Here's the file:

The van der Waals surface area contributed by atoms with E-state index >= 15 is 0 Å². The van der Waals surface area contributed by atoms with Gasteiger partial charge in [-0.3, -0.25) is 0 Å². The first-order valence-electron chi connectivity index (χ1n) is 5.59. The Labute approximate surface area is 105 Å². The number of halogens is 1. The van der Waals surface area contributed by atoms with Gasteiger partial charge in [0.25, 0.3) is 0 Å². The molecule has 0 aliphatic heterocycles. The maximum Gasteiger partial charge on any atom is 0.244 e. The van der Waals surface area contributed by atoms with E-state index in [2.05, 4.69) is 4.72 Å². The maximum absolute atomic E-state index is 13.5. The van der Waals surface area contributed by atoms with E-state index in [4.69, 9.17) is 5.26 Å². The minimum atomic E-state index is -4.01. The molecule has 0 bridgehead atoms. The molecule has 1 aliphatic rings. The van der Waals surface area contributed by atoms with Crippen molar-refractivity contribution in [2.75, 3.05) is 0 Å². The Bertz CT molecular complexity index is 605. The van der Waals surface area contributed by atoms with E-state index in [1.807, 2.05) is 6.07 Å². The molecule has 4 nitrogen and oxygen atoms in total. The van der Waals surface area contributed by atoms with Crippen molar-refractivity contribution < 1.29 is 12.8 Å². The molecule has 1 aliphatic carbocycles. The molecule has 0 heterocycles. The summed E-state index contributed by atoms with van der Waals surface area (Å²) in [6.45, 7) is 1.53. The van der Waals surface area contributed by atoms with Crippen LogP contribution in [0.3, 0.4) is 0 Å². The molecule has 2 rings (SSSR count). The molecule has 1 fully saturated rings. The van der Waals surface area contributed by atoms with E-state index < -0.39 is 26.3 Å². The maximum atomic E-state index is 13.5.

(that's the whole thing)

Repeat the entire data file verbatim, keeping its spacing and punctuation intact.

The van der Waals surface area contributed by atoms with E-state index >= 15 is 0 Å². The van der Waals surface area contributed by atoms with Gasteiger partial charge in [-0.3, -0.25) is 0 Å². The first-order valence-electron chi connectivity index (χ1n) is 5.59. The Labute approximate surface area is 105 Å². The number of halogens is 1. The van der Waals surface area contributed by atoms with Gasteiger partial charge in [0.25, 0.3) is 0 Å². The molecule has 0 aliphatic heterocycles. The maximum Gasteiger partial charge on any atom is 0.244 e. The van der Waals surface area contributed by atoms with E-state index in [2.05, 4.69) is 4.72 Å². The maximum absolute atomic E-state index is 13.5. The van der Waals surface area contributed by atoms with E-state index in [4.69, 9.17) is 5.26 Å². The minimum atomic E-state index is -4.01. The molecule has 0 bridgehead atoms. The molecule has 1 aliphatic rings. The van der Waals surface area contributed by atoms with Crippen molar-refractivity contribution in [2.75, 3.05) is 0 Å². The Bertz CT molecular complexity index is 605. The van der Waals surface area contributed by atoms with E-state index in [1.807, 2.05) is 6.07 Å². The molecule has 4 nitrogen and oxygen atoms in total. The van der Waals surface area contributed by atoms with Crippen molar-refractivity contribution < 1.29 is 12.8 Å². The molecule has 1 aliphatic carbocycles. The molecule has 0 heterocycles. The summed E-state index contributed by atoms with van der Waals surface area (Å²) in [6.45, 7) is 1.53. The van der Waals surface area contributed by atoms with Crippen LogP contribution in [0.3, 0.4) is 0 Å². The molecule has 2 rings (SSSR count). The molecule has 1 fully saturated rings. The van der Waals surface area contributed by atoms with E-state index < -0.39 is 26.3 Å². The maximum atomic E-state index is 13.5.